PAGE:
Alpha-, Delta- and PP-cells: Are They the Architectural Cornerstones of Islet Structure and Co-ordination?
Brereton MF., Vergari E., Zhang Q., Clark A.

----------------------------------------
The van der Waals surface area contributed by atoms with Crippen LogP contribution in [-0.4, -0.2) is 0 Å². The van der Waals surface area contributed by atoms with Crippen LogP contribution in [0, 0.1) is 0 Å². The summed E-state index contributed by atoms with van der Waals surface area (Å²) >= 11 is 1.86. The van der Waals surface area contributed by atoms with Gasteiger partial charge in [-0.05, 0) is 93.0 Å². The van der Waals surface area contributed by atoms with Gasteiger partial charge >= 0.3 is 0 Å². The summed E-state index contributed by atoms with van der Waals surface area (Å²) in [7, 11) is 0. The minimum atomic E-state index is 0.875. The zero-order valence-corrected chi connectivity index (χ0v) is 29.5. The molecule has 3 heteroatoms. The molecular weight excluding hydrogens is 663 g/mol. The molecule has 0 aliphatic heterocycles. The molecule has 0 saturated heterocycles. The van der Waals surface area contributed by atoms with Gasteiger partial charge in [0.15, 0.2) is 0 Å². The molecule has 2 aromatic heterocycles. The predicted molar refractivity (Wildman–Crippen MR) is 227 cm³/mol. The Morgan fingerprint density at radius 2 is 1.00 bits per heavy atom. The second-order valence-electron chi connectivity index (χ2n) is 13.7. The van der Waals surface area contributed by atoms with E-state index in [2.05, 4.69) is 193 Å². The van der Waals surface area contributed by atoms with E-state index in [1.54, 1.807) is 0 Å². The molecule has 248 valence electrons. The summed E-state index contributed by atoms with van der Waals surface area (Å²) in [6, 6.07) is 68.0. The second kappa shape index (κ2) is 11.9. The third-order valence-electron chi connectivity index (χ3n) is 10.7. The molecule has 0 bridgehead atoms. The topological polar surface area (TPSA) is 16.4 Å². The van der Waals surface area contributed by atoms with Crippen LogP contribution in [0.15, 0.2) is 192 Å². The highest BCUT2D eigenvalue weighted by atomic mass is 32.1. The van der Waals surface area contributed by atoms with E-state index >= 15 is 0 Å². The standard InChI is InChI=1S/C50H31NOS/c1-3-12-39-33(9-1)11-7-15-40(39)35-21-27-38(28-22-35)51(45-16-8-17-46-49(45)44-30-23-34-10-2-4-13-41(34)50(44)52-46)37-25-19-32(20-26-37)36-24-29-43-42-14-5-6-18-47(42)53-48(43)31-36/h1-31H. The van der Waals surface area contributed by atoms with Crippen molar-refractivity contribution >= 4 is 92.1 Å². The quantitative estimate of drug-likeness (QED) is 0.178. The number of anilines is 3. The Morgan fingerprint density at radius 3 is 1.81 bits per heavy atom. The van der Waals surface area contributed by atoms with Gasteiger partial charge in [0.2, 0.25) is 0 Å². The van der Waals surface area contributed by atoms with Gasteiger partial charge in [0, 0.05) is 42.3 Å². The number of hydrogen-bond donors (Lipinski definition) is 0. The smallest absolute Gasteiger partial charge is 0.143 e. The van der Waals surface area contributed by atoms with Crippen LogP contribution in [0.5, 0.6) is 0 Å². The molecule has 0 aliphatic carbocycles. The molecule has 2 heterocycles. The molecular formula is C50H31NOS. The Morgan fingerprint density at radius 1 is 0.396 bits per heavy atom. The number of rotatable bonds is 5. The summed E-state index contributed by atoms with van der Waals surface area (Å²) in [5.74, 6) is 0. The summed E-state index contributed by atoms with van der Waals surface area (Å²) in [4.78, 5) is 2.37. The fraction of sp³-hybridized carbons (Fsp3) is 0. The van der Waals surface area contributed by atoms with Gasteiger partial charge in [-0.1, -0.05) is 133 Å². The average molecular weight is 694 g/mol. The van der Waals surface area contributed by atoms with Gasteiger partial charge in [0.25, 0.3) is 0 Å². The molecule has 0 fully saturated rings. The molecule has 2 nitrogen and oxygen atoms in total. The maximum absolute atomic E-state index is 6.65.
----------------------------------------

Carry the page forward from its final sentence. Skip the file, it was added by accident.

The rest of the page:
Islet non-β-cells, the α- δ- and pancreatic polypeptide cells (PP-cells), are important components of islet architecture and intercellular communication. In α-cells, glucagon is found in electron-dense granules; granule exocytosis is calcium-dependent via P/Q-type Ca(2+)-channels, which may be clustered at designated cell membrane sites. Somatostatin-containing δ-cells are neuron-like, creating a network for intra-islet communication. Somatostatin 1-28 and 1-14 have a short bioactive half-life, suggesting inhibitory action via paracrine signaling. PP-cells are the most infrequent islet cell type. The embryologically separate ventral pancreas anlage contains PP-rich islets that are morphologically diffuse and α-cell deficient. Tissue samples taken from the head region are unlikely to be representative of the whole pancreas. PP has anorexic effects on gastro-intestinal function and alters insulin and glucagon secretion. Islet architecture is disrupted in rodent diabetic models, diabetic primates and human Type 1 and Type 2 diabetes, with an increased α-cell population and relocation of non-β-cells to central areas of the islet. In diabetes, the transdifferentiation of non-β-cells, with changes in hormone content, suggests plasticity of islet cells but cellular function may be compromised. Understanding how diabetes-related disordered islet structure influences intra-islet cellular communication could clarify how non-β-cells contribute to the control of islet function.